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Ephemera danica (Green drake mayfly)

Ephemera danica is the most common of the British Ephemeridae.  It can be found in unpolluted rivers and lakes throughout the British Isles.  Nymphs of this species live in lakes and fast flowing rivers and streams with a sandy or gravely bed.  The nymphs dig into the gravel to form a tubular burrow and they use their gills to force the water through this burrow.  The nymphs feed by filtering or collecting fine particulate organic detritus from the water column.  Ephemera danica usually has a two year life cycle, however recent work has shown that in the warmer waters of Southern England it is able to complete its life cycle in one year.  The main flight period is towards the end of May, however adults are often present between April and November.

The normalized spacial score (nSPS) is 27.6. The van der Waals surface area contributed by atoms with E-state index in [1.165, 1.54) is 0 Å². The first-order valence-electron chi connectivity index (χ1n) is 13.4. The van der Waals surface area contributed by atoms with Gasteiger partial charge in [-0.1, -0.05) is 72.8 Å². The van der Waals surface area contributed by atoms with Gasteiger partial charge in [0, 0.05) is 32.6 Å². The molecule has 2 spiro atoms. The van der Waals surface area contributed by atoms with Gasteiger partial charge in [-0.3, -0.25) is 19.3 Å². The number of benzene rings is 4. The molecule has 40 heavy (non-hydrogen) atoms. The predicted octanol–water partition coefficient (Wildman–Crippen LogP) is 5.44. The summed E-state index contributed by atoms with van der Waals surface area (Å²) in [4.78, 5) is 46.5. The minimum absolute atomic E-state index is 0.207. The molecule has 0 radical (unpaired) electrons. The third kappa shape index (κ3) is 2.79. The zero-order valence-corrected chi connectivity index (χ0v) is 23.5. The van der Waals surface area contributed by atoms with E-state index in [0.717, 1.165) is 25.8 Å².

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Emergence of the adults takes place during daylight on the surface of the water or occasionally on a stick, stone or plant stem partially or entirely out of the water.. The males of this species can be found swarming throughout the day, and often swarming continues until dusk.

 

Once mated, the female flies upstream and descends to the surface of the water to release a few eggs by dipping the tip of her abdomen onto the surface at intervals, or by actually settling on the surface for short periods.  After several visits to the water the egg supply of up to 8300 eggs is finished and the spent female falls on to the surface.